I used a multimeter to check that it was drawing a reasonably low current (about 7 mA). In previous experiments, these chips had made a lot of heat when programmed incorrectly.

Everything worked, so this open-source replacement is looking good so far.

Interfacing with a 6502 computer

I have some ideas for using programmable logic to extend my 6502-based computer, so I wanted to test tri-state output.

The previous test only used combinatorial output, where each pin is set high or low according to a logic function. For the ATF22V10, it should also possible to program an “output enable” function for each pin, in order to use tri-state logic. This would allow me to connect it to the 8-bit data bus on my home-built computer.

The best documentation for this was:

To test this, I programmed an ATF22V10 to output “42” (0010 1010) to the data bus when an output enable pin is low. In the source file, 0 is GND, and 1 is VCC.

Tri-state outputs are suffixed with .T, while outputs suffixed with .E are the “output enable” functions for that pin (the pin is high-impedance when false). I left one output in the combinatorial mode (always enabled), to verify that this is being controlled separately for each pin.

GAL22V10
Test1

NC    NC    I1    OE    NC    NC    NC    NC    NC    NC    NC   GND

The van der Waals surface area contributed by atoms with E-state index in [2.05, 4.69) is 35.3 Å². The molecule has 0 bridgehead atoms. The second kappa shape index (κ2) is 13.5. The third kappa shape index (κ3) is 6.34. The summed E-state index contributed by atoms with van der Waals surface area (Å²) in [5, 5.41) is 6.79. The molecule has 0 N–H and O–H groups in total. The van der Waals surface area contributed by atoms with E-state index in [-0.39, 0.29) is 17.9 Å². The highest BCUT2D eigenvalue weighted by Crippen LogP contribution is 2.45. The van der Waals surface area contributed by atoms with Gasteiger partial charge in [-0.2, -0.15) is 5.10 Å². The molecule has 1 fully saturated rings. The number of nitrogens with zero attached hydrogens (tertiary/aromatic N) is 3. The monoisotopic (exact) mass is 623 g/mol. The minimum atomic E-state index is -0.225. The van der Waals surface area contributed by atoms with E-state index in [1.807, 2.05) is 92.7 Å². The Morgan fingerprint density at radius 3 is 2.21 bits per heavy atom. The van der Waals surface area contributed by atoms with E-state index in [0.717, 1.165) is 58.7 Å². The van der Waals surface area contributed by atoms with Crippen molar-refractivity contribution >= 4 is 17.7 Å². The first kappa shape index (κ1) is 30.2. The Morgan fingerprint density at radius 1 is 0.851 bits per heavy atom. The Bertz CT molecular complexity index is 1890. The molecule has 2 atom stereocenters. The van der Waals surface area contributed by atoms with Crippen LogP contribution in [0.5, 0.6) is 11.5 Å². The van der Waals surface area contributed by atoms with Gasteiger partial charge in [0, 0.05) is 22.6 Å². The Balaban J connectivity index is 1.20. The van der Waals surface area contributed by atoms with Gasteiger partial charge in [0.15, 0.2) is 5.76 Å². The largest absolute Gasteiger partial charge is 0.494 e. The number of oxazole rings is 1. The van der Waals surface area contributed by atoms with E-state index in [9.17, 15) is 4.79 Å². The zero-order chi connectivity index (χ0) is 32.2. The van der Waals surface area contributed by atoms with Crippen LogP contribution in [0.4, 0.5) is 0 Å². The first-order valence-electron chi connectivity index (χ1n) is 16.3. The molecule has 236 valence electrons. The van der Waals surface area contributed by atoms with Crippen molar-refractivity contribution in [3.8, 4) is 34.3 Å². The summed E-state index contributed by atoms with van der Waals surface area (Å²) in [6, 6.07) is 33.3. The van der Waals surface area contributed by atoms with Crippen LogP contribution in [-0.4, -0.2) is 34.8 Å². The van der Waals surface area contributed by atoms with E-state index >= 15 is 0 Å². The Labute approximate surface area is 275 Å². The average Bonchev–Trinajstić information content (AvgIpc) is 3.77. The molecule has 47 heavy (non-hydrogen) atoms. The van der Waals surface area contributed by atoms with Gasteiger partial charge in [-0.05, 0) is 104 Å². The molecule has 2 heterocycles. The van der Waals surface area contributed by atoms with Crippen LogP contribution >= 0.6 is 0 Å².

NC    NC    O1    D7    D6    D5    D4    D3    D2    D1    D0   VCC

O1 = I1

D0.T = GND
D1.T = VCC
D2.T = GND
D3.T = VCC
D4.T = GND
D5.T = VCC
D6.T = GND
D7.T = GND

D0.E = /OE
D1.E = /OE
D2.E = /OE
D3.E = /OE
D4.E = /OE
D5.E = /OE
D6.E = /OE
D7.E = /OE

DESCRIPTION

Output 42 on the data bus when output is enabled.

I used my local build of Galette to generate a JED file, then wrote the JED file to the chip using the same process as before.

$ ./galette/target/debug/galette test1.pld
$ minipro -p ATF22V10CQZ -w test1.jed

I then built this test circuit, which connects one I/O select line from my computer to the PLD, plus the 8-bit data bus. The combinatorial output is connected to an LED for testing.

The IO2 input maps to address $8800 in my computer’s address decoding scheme. I have other blog posts about mapping new hardware devices into memory if you’re interested to know how that works.

This computer boots to BASIC, and I was able to print “42” by reading this memory address via the PEEK command.

This also confirms that D0 is the least-significant bit in the data bus, which I was not sure of before.

Next steps

This has been an interesting discovery for me, and I’m planning to use Galette instead of WinCUPL for my electronics projects. PLD’s are relatively obscure, and it’s great to have an open-source tool for working with them. The only thing I will miss from WinCUPL it its test/simulation feature. I now need to program a chip and test it in a circuit, which is laborious, and I’m quickly using up the limited number of write cycles that these devices are rated for.

I created an “ATF22V10” symbol in KiCAD to draw the schematics for this blog post, which is not particularly clear, since the pin names do not correspond with the ones defined in the .pld file. The next time I’m including one of these in a schematic, I’ll try creating a separate symbol for each programmed chip.

I’m planning to use an ATF22V10 PLD to build an interrupt controller for my computer, look out for a future blog post about that.